Oh My, Why Lie?

If you have never told a lie, please stop reading this right now!

Many of us believe that honesty is a virtue or a value that is unforgivable if broken. Instead, caregivers may want to establish that being honest is a goal that you and your family can shoot for. Too often, caregivers make missteps around the topic of truth and honesty, primarily by inadvertently setting their kids up to lie. How is this possible? By misinterpreting why they are lying.

In Behavior with a Purpose, authors Richard Delaney and Charley Joyce suggest that there are three general reasons why children and youth tell lies:

  • They have learned this behavior from adults
  • They are fearful of negative consequences
  • They are working toward a reward

Because children have both social and biological needs to avoid risk and negativity, they will almost always lie to avoid those types of experiences. Parents can help by spending more time letting the child know what they believe the truth actually is and less time and energy discussing the actual lie.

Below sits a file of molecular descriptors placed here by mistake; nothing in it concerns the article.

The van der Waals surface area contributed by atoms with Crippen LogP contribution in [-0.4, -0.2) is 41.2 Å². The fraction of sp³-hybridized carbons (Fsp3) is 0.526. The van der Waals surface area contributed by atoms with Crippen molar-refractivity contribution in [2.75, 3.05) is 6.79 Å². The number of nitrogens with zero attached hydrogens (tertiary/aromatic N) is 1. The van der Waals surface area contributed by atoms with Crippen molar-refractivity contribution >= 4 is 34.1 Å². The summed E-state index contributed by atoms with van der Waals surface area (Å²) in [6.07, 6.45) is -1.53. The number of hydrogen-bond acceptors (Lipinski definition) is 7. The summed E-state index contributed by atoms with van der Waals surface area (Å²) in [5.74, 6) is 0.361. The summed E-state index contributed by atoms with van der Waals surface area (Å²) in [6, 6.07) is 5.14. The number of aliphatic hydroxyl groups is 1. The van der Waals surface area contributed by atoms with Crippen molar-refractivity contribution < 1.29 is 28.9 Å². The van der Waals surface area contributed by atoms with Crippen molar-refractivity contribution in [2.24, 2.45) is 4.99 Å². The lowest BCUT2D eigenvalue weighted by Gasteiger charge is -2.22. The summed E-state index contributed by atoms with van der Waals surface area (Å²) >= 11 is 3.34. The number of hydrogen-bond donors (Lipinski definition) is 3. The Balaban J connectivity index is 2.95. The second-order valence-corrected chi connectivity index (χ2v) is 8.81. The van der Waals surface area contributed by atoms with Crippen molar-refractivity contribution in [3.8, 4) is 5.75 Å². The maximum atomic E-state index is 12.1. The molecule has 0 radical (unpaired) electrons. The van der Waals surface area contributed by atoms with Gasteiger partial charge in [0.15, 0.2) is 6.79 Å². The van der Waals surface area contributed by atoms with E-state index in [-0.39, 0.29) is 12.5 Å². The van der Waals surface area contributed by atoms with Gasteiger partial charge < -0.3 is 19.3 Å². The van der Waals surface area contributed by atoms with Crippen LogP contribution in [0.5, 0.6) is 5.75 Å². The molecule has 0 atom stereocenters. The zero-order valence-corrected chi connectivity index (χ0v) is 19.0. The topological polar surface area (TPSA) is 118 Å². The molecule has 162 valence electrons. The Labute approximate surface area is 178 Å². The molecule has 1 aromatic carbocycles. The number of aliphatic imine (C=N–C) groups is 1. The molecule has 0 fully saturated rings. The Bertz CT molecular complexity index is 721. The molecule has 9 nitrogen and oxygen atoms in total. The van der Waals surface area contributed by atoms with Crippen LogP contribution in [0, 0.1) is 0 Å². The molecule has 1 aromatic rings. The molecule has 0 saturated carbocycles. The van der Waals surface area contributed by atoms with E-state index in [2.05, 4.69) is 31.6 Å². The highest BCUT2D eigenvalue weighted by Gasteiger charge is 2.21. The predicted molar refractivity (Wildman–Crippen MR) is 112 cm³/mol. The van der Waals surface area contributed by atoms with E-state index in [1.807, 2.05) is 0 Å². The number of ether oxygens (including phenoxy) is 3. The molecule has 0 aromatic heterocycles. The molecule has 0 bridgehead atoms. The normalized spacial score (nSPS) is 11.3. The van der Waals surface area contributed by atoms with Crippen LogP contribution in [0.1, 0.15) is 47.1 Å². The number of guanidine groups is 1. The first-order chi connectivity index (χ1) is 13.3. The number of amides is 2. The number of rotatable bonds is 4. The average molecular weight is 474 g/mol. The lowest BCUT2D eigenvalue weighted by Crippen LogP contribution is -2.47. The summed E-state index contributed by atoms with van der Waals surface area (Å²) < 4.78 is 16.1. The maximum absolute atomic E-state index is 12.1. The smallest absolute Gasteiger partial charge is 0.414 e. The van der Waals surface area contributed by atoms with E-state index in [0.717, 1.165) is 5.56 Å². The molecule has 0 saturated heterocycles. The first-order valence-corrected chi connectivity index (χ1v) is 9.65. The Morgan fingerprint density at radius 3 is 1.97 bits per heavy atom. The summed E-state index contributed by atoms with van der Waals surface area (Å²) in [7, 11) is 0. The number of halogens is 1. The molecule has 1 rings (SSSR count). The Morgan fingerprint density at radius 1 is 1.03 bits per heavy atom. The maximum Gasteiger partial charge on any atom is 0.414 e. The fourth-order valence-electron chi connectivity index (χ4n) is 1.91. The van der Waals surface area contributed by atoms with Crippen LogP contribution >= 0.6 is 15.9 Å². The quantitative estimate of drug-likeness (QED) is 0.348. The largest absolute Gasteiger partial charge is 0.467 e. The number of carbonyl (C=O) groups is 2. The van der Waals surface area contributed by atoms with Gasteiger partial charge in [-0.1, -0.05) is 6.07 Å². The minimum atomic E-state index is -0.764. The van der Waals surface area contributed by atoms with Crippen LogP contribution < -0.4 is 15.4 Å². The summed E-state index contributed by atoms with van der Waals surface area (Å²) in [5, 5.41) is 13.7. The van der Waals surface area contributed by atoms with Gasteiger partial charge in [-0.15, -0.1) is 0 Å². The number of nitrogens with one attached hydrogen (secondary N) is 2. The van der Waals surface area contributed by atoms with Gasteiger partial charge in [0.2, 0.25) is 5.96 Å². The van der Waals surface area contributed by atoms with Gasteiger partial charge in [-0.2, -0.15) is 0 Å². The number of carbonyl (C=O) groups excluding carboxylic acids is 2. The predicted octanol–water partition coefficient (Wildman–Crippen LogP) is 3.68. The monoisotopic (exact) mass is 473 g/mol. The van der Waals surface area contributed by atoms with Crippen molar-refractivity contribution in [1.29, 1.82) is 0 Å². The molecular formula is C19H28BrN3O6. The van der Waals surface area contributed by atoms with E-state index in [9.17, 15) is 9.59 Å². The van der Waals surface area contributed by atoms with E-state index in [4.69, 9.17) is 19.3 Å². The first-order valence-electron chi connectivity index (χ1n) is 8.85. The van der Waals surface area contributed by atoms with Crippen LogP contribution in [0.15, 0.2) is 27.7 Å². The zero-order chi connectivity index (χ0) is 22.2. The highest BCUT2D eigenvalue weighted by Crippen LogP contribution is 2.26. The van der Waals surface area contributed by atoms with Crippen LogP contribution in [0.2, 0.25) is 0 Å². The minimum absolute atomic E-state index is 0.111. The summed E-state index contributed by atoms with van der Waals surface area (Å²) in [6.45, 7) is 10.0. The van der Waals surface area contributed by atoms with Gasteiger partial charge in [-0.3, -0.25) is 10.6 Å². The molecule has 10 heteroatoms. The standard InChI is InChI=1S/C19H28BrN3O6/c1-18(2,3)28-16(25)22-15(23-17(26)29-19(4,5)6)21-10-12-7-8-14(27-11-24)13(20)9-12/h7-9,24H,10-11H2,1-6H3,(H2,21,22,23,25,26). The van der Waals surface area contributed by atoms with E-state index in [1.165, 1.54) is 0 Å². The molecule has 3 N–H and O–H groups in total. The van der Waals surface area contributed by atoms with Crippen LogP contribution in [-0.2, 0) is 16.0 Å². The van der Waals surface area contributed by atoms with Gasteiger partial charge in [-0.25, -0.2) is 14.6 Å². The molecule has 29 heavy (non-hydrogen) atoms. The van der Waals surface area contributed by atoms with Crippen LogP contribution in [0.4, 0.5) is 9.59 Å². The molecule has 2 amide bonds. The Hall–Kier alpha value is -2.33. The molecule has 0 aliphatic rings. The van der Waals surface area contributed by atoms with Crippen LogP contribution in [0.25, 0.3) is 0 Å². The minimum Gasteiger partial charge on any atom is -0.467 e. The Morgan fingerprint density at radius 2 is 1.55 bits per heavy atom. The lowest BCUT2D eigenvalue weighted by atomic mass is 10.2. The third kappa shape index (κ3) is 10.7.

Caregivers should avoid talking about the choice to lie as a negative trait, as this dishonors a child’s identity. Joining lying to identity causes the child to feel shame and guilt and can compel them to lie even more! Lies have less to do with personal shortcomings and more to do with simplistic reasons like negative attention and positive rewards. 

It can seem at times that some youth, especially those who have experienced maltreatment, take lying to an extreme. If the child you are caring for is lying to you often, consider what might be behind it. Pay attention to the lies your foster child is telling, when they are telling them, and what the purpose of the lie is. Many times, a caregiver can identify patterns and can help support a child to stop lying and feel safe enough to speak their truth.

Source: Delaney, R., and Joyce, C. (2009). Behavior with a purpose: Thoughtful solutions to common problems of adoptive, foster and kinship youth. Northwest Media.